Kevin's writing journey was clearly inspired by his parents, both of whom had artistic talents. His relationship with his father was expertly detailed in his recently-published The Hidden Roads: A Memoir of Childhood which paints a picture of his composer and musicologist father who would recount Celtic fairy tales to Kevin and his sister at bedtime, sometimes accompanying himself on a Welsh harp. It was his father who taught him to reach out beyond the physical boundaries, to be a seeker always on a quest, and to learn about the layers of time and the lasting significance of story-telling. 'A lovely poignant book', Rowan Williams said, 'not wasting a work and evoking place in a deep way'.
Kevin is President of the School Library Association. Since becoming an Anglia Ruskin honorary, he has been awarded an honorary doctorate (of Letters) by the University of Worcester. His new collection of poems, The Breaking Hour, is to be published by Enitharmon Press in June 2015.
"Vice Chancellor, it is my pleasure to read the citation for Kevin Crossley-Holland for the award of Doctor of Letters.
Kevin Crossley-Holland is a highly-revered writer covering the genres of myth, medievalism and legend. At the heart of his fiction lies an attempt to interpret the medieval world and to explore the crossing-places of different cultures and religious beliefs.
He is an internationally renowned poet, broadcaster, translator and a prize-winning author for adults and children. Widely regarded for his translations of such classics as Beowulf and his reinterpretations of Arthur - which have been translated into over 20 languages - he also writes definitive collections of Norse myths and British and Irish folk-tales.
Born in Mursley, Buckinghamshire, Kevin grew up in Whiteleaf, a small village in the Chilterns. He attended Bryanston School in Dorset followed by St Edmund Hall at Oxford University where he discovered a passion for Anglo-Saxon literature. After graduating, he became the Gregory Fellow in Poetry at the University of Leeds and he then lectured in Anglo-Saxon for the Tufts University of London programme. He has also taught in the MidWest of America. Kevin was the Fulbright Distinguished Visiting Professor at Saint Olaf College before holding the Endowed Chair in the Humanities at the University of Saint Thomas in Minnesota.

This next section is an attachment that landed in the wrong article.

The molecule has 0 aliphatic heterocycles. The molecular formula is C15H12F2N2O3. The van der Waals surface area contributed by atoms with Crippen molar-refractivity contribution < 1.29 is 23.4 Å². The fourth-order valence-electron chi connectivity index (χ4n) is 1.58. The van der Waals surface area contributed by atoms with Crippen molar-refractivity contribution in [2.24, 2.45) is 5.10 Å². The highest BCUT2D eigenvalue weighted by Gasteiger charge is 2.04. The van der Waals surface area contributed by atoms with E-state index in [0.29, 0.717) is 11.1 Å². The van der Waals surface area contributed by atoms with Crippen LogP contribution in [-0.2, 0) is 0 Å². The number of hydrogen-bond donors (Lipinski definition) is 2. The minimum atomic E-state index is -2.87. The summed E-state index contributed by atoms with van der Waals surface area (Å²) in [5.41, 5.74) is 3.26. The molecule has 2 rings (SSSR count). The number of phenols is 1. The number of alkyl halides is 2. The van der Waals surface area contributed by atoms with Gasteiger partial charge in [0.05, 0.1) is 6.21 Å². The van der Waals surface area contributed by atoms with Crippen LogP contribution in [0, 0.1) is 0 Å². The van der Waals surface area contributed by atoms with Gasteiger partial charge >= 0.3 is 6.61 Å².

His writing career began when he started working as a poetry, fiction and children's book editor for international publishers Macmillan from where he later moved to take up the position of Editorial Director at major British book publisher Victor Gollancz.
Among his numerous awards and prizes are the Guardian Children's Fiction Award, the Nestlé Smarties Prize Bronze Medal, and the Tir na n-Og Award for Arthur: The Seeing Stone, the first part of the acclaimed Arthur Trilogy, the Carnegie Medal for Storm, a short novel of drama and adventure, and a Carnegie shortlisting for Gatty's Tale, a follow up to his Arthur trilogy and his first 'full-blooded novel.'
Kevin's writing journey was clearly inspired by his parents, both of whom had artistic talents. His relationship with his father was expertly detailed in his recently-published The Hidden Roads: A Memoir of Childhood which paints a picture of his composer and musicologist father who would recount Celtic fairy tales to Kevin and his sister at bedtime, sometimes accompanying himself on a Welsh harp. It was his father who taught him to reach out beyond the physical boundaries, to be a seeker always on a quest, and to learn about the layers of time and the lasting significance of story-telling.
Much of Kevin's written work has been based on the culture and history of the East of England and the area now covered by Anglia Ruskin University including Norfolk, Cambridge and Essex. This work has included pioneering translations of Beowulf and The Battle of Maldon; The Green Children and The Wildman, two operas with the distinguished composer Nicola Lefanu; the prose and poetry of Waterslain; his outstanding collection of Fenland and East Anglian folk tales The Old Stories; and the co-authorship of a play for Eastern Angles about the Anglo-Saxon dynasty, The Wuffings.
Kevin is an active advocate and promoter of poetry, storytelling and English studies. He has frequently lectured abroad on behalf of the British Council, regularly visits colleges, libraries, literary festivals and schools to lead poetry and prose workshops.
In his role as a major ambassador for the publishing sector Kevin is now giving back his time and energy to help others progress their own literary careers.
Kevin is currently patron of the European Storytelling Archive based within the Faculty of Arts Law & Social Sciences which records and preserves performances by professional storytellers and encourages children and students to tell and share their stories. His participation inspires many academics and students to excel in their chosen creative fields.
Kevin Crossley-Holland is an outstandingly gifted writer who encourages his readers to enter the many mysterious and magical places of the world of fiction. His own career with its own particular twists and turns has turned out to have a magical ending which we are delighted to acknowledge today.
Vice Chancellor, it is my pleasure to present Kevin Crossley-Holland for the award of Doctor of Letters, honoris causa."